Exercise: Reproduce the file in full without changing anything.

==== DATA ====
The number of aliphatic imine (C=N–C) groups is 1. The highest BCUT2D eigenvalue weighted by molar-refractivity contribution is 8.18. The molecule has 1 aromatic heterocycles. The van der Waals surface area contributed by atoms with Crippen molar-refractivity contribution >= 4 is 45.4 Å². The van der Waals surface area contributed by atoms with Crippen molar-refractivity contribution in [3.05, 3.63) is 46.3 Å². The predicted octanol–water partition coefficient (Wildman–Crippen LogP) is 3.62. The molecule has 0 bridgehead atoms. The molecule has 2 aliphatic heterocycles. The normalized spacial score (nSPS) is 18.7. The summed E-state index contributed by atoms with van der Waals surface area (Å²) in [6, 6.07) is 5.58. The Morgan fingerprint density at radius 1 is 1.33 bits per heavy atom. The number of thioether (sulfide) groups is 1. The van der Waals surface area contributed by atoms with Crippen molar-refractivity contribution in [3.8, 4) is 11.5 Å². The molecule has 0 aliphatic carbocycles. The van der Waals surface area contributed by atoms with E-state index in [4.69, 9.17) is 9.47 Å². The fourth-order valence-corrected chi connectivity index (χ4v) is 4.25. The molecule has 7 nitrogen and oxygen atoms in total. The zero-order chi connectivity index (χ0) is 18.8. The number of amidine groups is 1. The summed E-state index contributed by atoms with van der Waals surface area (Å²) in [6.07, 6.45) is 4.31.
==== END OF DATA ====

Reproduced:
The number of aliphatic imine (C=N–C) groups is 1. The highest BCUT2D eigenvalue weighted by molar-refractivity contribution is 8.18. The molecule has 1 aromatic heterocycles. The van der Waals surface area contributed by atoms with Crippen molar-refractivity contribution >= 4 is 45.4 Å². The van der Waals surface area contributed by atoms with Crippen molar-refractivity contribution in [3.05, 3.63) is 46.3 Å². The predicted octanol–water partition coefficient (Wildman–Crippen LogP) is 3.62. The molecule has 0 bridgehead atoms. The molecule has 2 aliphatic heterocycles. The normalized spacial score (nSPS) is 18.7. The summed E-state index contributed by atoms with van der Waals surface area (Å²) in [6, 6.07) is 5.58. The Morgan fingerprint density at radius 1 is 1.33 bits per heavy atom. The number of thioether (sulfide) groups is 1. The van der Waals surface area contributed by atoms with Crippen molar-refractivity contribution in [3.8, 4) is 11.5 Å². The molecule has 0 aliphatic carbocycles. The van der Waals surface area contributed by atoms with E-state index in [4.69, 9.17) is 9.47 Å². The fourth-order valence-corrected chi connectivity index (χ4v) is 4.25. The molecule has 7 nitrogen and oxygen atoms in total. The zero-order chi connectivity index (χ0) is 18.8. The number of amidine groups is 1. The summed E-state index contributed by atoms with van der Waals surface area (Å²) in [6.07, 6.45) is 4.31.